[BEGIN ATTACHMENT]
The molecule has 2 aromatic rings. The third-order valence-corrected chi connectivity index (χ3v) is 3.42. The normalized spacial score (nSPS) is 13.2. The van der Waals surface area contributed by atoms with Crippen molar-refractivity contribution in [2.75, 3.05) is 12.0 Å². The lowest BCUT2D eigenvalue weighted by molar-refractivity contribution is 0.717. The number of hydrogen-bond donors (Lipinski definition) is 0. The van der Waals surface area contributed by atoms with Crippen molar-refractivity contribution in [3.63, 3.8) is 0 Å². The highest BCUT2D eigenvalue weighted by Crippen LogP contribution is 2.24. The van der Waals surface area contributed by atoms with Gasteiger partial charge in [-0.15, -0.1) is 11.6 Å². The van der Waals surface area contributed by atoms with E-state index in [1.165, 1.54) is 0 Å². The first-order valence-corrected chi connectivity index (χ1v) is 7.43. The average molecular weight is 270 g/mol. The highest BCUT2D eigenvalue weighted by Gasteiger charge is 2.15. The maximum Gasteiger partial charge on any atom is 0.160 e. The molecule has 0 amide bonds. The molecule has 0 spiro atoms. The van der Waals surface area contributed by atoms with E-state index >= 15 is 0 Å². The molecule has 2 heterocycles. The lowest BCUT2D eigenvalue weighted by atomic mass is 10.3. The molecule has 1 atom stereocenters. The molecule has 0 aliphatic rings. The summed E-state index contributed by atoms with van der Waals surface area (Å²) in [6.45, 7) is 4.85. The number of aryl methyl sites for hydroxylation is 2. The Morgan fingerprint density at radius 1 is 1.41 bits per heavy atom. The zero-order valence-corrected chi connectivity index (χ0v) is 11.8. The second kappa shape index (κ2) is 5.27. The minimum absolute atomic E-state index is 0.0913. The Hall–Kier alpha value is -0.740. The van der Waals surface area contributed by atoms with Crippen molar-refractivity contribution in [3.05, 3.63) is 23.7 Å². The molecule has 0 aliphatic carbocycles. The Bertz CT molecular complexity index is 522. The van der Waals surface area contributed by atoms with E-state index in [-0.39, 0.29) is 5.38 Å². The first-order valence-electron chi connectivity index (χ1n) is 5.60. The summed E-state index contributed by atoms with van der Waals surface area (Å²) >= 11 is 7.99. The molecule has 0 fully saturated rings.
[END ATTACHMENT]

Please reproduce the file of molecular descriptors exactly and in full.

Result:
The molecule has 2 aromatic rings. The third-order valence-corrected chi connectivity index (χ3v) is 3.42. The normalized spacial score (nSPS) is 13.2. The van der Waals surface area contributed by atoms with Crippen molar-refractivity contribution in [2.75, 3.05) is 12.0 Å². The lowest BCUT2D eigenvalue weighted by molar-refractivity contribution is 0.717. The number of hydrogen-bond donors (Lipinski definition) is 0. The van der Waals surface area contributed by atoms with Crippen molar-refractivity contribution in [3.63, 3.8) is 0 Å². The highest BCUT2D eigenvalue weighted by Crippen LogP contribution is 2.24. The van der Waals surface area contributed by atoms with Gasteiger partial charge in [-0.15, -0.1) is 11.6 Å². The van der Waals surface area contributed by atoms with E-state index in [1.165, 1.54) is 0 Å². The first-order valence-corrected chi connectivity index (χ1v) is 7.43. The average molecular weight is 270 g/mol. The highest BCUT2D eigenvalue weighted by Gasteiger charge is 2.15. The maximum Gasteiger partial charge on any atom is 0.160 e. The molecule has 0 amide bonds. The molecule has 0 spiro atoms. The van der Waals surface area contributed by atoms with E-state index >= 15 is 0 Å². The molecule has 2 heterocycles. The lowest BCUT2D eigenvalue weighted by atomic mass is 10.3. The molecule has 1 atom stereocenters. The molecule has 0 aliphatic rings. The summed E-state index contributed by atoms with van der Waals surface area (Å²) in [6.45, 7) is 4.85. The number of aryl methyl sites for hydroxylation is 2. The Morgan fingerprint density at radius 1 is 1.41 bits per heavy atom. The zero-order valence-corrected chi connectivity index (χ0v) is 11.8. The second kappa shape index (κ2) is 5.27. The minimum absolute atomic E-state index is 0.0913. The Hall–Kier alpha value is -0.740. The van der Waals surface area contributed by atoms with Crippen molar-refractivity contribution in [3.05, 3.63) is 23.7 Å². The molecule has 0 aliphatic carbocycles. The Bertz CT molecular complexity index is 522. The van der Waals surface area contributed by atoms with E-state index in [-0.39, 0.29) is 5.38 Å². The first-order valence-electron chi connectivity index (χ1n) is 5.60. The summed E-state index contributed by atoms with van der Waals surface area (Å²) >= 11 is 7.99. The molecule has 0 fully saturated rings.